Baseball: Played in America and Still Made in America
Arguably the most famous name in baseball manufacturing is Hillerich & Bradsby, whose Louisville Slugger wooden bats have been made in their namesake Kentucky city for 129 years. But Marucci Sports, founded in 2002, could have more bats in use by the MLB. "I think there are days when they're No.1, and there are days when we are No.1," a Louisville Slugger rep told USA Today last fall. Hillerich & Bradsby also operates a museum.
Based in Baton Rouge, Louisiana, Marucci Sports has rapidly grown since its first major league appearance in 2003. Like Louisville Slugger, Marucci's wooden bats are produced domestically while aluminum and composite bats are manufactured outside America. It won't pay for endorsements but boasts partnerships and board positions with strong hitters Albert Pujols and Jose Bautista.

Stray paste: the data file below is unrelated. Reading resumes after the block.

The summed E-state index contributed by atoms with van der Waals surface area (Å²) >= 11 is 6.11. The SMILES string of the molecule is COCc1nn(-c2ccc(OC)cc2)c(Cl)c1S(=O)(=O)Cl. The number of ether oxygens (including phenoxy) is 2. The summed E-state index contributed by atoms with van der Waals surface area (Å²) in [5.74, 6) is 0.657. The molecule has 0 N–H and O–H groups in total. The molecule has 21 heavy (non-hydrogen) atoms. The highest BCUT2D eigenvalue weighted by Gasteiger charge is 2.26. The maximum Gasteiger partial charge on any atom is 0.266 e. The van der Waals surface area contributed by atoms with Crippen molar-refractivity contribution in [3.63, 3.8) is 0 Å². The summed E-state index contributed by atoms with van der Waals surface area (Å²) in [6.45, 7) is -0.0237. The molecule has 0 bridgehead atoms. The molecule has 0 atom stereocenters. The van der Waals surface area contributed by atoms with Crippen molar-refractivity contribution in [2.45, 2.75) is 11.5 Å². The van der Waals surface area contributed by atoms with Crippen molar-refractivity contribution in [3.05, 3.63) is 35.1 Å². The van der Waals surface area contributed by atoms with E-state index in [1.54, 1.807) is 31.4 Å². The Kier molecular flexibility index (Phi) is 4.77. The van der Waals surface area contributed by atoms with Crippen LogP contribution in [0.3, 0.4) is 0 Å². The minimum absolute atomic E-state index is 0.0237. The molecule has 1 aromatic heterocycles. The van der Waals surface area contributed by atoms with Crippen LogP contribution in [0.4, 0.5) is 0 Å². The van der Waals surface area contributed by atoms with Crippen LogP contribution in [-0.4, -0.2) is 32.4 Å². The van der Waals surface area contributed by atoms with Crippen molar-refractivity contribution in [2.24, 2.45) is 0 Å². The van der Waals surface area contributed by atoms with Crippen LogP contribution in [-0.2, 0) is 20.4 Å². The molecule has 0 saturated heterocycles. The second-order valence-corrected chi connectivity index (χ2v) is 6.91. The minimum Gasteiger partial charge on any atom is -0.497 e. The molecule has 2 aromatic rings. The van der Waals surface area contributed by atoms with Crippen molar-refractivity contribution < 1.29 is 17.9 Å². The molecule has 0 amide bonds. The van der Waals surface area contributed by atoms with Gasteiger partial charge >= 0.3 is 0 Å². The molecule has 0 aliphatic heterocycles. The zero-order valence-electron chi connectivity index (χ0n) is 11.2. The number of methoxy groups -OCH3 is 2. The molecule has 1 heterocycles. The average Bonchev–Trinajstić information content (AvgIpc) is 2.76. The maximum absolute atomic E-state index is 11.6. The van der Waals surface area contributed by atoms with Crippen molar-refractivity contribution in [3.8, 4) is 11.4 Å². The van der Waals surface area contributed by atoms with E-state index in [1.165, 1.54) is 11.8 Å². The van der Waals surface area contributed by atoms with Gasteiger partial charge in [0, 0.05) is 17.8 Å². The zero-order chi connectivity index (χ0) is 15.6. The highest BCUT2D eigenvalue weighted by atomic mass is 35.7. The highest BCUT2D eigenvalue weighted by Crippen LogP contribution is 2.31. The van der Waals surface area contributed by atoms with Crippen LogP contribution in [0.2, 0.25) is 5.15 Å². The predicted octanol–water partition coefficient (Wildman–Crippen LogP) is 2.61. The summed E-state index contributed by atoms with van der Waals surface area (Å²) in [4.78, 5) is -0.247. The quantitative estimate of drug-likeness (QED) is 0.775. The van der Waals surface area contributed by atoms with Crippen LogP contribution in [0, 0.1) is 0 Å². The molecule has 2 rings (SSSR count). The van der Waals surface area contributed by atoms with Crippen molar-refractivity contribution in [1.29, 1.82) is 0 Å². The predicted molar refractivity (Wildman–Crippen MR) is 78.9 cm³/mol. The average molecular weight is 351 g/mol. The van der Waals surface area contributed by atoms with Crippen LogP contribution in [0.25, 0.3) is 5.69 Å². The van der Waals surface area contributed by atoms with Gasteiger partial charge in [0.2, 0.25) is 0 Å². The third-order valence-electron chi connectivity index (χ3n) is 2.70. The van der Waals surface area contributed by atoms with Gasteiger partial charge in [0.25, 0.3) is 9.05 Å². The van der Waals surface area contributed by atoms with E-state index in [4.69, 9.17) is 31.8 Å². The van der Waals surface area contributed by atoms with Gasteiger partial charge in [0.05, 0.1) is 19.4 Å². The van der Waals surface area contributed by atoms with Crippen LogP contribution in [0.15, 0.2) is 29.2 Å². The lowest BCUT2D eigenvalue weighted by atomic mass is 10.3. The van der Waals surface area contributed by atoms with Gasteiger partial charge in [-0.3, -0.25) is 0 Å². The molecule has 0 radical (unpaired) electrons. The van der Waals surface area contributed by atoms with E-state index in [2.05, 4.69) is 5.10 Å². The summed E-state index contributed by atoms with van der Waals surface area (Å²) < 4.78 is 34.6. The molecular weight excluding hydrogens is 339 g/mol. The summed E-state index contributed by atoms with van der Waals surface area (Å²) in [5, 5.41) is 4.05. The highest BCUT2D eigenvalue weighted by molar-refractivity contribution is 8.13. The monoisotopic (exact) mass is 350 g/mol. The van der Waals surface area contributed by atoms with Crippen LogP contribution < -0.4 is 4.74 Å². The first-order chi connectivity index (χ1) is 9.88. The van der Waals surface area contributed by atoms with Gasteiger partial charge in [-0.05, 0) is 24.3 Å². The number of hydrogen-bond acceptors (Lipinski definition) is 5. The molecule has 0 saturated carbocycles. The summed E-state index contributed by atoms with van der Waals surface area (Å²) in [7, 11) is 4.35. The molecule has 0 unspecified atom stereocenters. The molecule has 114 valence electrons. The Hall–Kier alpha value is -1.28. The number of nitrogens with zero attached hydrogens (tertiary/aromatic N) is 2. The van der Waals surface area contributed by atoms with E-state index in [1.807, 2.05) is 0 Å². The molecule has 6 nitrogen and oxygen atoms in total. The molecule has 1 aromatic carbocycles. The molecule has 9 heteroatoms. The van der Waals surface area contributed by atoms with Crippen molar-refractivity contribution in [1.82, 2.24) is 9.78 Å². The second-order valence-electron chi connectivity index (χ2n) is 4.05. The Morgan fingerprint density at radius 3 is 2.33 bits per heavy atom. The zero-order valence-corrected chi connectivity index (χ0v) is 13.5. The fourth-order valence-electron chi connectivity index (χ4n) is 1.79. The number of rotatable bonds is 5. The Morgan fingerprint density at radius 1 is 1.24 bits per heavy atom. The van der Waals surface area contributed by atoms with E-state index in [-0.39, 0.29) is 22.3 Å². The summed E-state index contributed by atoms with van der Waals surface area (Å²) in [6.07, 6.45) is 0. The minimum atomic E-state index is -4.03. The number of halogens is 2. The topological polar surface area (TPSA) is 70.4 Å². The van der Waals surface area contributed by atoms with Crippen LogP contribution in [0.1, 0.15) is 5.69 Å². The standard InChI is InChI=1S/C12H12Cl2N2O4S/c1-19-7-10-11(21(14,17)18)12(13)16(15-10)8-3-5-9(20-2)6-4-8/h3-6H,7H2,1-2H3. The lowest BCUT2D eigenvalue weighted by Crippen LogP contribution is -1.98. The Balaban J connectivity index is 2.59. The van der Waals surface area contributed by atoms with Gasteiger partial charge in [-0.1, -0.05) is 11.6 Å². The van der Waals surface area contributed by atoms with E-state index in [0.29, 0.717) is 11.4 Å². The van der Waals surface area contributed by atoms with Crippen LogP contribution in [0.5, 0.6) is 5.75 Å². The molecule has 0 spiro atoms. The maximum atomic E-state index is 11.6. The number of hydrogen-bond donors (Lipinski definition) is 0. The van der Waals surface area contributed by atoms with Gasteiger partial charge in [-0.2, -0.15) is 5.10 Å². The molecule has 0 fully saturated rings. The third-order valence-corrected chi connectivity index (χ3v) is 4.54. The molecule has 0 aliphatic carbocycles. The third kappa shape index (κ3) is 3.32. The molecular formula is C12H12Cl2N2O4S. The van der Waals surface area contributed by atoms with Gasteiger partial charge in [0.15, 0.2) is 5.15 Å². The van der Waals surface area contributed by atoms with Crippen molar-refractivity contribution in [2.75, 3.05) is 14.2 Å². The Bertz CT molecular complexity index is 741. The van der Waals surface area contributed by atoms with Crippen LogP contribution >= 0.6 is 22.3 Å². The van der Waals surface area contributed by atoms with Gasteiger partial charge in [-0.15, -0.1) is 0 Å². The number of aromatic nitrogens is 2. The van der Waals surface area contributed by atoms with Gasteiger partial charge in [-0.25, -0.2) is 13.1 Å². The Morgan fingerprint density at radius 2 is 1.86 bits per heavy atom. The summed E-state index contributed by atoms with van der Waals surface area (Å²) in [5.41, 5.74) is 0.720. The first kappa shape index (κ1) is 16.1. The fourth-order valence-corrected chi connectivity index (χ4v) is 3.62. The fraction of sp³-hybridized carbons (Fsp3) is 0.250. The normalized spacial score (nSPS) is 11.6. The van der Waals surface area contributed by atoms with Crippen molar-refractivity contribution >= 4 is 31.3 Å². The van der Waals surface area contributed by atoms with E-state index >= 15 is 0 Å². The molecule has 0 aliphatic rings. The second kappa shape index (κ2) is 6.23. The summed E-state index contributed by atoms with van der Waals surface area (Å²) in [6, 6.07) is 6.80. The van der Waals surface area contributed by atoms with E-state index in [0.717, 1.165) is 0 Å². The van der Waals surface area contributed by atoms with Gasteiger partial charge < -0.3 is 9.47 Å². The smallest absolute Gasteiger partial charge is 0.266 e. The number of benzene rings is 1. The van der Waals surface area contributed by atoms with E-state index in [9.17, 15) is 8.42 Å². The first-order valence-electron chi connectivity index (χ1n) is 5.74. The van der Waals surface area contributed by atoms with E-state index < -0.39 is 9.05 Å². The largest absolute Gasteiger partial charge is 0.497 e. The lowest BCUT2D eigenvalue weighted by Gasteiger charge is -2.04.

Warstic Bat in Dallas markets white ash and maple bats to "warrior" ballplayers of all ages. Former minor leaguer Ben Jenkins created Warstic so he could run the business from his home studio while he was on the road in his family's trailer. A graphic designer and creative brander, Jenkins employs social media to demonstrate his designs.
Most major glove manufacturers get their materials internationally or produce the entire product overseas. Not so for Insignia Athletics of Worcester, Massachusetts, which five years ago started making gloves for baseball and softball and is planning to add bats. Most workers, the company says, have never played baseball. Insignia touts personalized gloves that can be shipped in 10 days and a supply chain that covers 12 states, including Pennsylvania palm paste and Texas laces.
Like baseball's version of a snowflake, Nokona promises that each of its gloves is unique. The custom leather manufacturer has been operating since the 1920s and stays modern with fans posting pictures of their gloves to the company's social media accounts. You can tour the factory in Nocona, Texas, 100 miles northwest of Dallas.
Lena Blackbourne Baseball Rubbing Mud
Lena Blackburne, a third base coach for the old Philadelphia Athletics, in 1938 discovered mud in the Delaware River, near Palmyra, New Jersey, that nicely removes the sheen from new baseballs. A descendant of a friend each year harvests hundreds of pounds of muck "resembling a cross between chocolate pudding and whipped cold cream" for all MLB and some minor league teams.